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North Korean in Malaysia loses final appeal against US extradition

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North Korean embassy counsellor Kim Yu Song (left) walks with Jagjit Singh (right), lawyer to Mun Chol Myong, the North Korean man facing extradition from Malaysia to the US on money-laundering, at the Session Court in Kuala Lumpur on December 13, 2019. PHOTO: Agence France Presse/Mohd. Rasfan)

A North Korean man is set to be extradited from Malaysia to face money laundering charges in the United States after losing a final legal challenge on Tuesday.

Mun Chol Myong, who has lived in the Southeast Asian country for a decade with his family, was arrested in 2019 following the extradition request from Washington.

He denies FBI claims that he led a criminal group that violated sanctions by supplying prohibited items to North Korea and laundered funds through front companies.

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Mun challenged the move to extradite him, with his lawyers arguing he was an innocent man caught in the middle of diplomatic tensions between Washington and Pyongyang.

But the country’s top court rejected his final appeal, saying all requirements under the extradition agreement between the United States and Malaysia had been met.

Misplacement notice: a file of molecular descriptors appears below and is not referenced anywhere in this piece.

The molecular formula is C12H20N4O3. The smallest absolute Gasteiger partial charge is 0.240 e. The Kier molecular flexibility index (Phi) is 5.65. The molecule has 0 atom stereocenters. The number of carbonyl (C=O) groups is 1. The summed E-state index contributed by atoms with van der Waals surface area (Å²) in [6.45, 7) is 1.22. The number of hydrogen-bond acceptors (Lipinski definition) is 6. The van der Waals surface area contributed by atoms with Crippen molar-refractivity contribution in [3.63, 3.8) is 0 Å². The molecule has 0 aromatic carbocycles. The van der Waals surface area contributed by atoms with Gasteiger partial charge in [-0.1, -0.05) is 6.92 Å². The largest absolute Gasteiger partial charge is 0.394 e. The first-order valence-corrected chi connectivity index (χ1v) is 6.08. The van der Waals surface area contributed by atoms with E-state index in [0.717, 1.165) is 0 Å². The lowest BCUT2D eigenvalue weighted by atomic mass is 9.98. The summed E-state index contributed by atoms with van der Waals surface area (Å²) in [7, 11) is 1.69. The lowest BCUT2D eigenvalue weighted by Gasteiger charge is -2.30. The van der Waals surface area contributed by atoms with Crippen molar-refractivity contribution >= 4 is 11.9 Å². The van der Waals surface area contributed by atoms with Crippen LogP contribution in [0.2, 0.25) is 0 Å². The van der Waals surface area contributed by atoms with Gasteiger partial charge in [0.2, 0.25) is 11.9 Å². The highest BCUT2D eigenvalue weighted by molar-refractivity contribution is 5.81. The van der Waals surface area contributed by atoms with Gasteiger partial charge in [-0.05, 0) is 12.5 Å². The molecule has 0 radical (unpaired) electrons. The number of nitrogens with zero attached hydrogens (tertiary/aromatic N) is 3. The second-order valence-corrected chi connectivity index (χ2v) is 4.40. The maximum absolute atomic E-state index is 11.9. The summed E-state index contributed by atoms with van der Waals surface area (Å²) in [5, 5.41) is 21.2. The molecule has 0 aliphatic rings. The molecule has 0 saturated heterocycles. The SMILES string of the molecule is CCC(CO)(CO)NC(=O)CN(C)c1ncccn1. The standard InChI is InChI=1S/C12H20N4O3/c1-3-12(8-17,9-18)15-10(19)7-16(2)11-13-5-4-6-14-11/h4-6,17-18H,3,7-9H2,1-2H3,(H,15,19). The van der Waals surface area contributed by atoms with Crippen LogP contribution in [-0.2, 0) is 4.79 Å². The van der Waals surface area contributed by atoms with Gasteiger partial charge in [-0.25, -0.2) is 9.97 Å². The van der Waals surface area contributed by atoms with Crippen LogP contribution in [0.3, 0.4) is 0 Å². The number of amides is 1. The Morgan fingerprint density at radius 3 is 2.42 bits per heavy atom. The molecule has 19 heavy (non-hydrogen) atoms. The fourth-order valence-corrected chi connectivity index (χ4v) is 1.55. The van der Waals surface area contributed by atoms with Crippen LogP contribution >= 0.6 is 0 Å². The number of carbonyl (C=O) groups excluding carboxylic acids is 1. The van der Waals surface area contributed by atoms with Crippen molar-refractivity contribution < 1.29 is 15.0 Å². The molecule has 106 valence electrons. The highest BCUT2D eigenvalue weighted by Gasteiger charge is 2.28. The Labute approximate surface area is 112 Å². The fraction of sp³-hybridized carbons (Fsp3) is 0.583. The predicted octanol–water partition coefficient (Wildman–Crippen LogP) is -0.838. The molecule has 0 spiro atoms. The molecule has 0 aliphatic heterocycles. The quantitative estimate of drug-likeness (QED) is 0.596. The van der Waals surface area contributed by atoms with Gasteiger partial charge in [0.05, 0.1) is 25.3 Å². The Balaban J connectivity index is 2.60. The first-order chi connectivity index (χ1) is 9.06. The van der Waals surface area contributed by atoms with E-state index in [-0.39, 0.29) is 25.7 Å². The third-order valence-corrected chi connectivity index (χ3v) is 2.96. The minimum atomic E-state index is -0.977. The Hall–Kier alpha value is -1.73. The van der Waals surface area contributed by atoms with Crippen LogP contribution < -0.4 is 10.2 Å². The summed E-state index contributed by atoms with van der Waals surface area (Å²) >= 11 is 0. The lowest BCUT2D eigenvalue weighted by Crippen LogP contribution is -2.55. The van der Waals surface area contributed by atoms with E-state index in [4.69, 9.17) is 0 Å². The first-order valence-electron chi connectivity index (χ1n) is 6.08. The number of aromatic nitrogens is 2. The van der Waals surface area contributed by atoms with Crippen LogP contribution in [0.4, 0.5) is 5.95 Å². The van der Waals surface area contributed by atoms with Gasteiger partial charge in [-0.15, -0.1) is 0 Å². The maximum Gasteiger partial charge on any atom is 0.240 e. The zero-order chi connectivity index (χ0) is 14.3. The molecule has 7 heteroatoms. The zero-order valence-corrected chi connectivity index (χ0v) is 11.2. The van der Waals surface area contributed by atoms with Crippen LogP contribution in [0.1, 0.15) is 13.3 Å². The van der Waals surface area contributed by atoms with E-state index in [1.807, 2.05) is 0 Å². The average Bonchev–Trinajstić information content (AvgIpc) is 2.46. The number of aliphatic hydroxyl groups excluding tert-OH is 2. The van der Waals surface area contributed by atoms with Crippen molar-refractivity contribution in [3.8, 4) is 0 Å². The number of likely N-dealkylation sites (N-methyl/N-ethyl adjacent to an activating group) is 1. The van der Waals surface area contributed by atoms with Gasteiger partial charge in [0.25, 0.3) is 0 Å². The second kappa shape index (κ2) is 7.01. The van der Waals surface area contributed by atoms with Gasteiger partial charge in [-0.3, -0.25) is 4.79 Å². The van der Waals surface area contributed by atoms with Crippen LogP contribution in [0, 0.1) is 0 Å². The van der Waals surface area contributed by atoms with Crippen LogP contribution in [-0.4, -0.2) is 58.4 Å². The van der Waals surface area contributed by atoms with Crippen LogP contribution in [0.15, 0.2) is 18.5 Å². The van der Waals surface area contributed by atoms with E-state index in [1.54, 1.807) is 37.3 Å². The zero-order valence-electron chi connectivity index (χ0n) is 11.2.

Prosecutor Mohamad Dusuki Mokhtar earlier told the court that it was the government’s “duty to facilitate the extradition”.

“It involves the relationship between two nations, we need not worry about the right to a fair trial. The actual trial will happen in the US.”

Mun, in his 50s, was not in court for the verdict, although his wife and daughter were.

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Lawyer Gooi Soon Seng said the family were “upset” by the decision, and authorities would now decide on the extradition date.

He is accused of four charges of money laundering and two of conspiracy to launder money, and the allegations relate mainly to his work in neighbouring Singapore, according to his lawyers.

It is not clear what he is accused of supplying, but there have been cases of businesses in Singapore sending luxury items, such as liquor and watches, to North Korea.

The export to North Korea of some luxury goods has been banned as part of sweeping sanctions imposed on Pyongyang by the United Nations and other countries — including the United States — over its weapons programmes.

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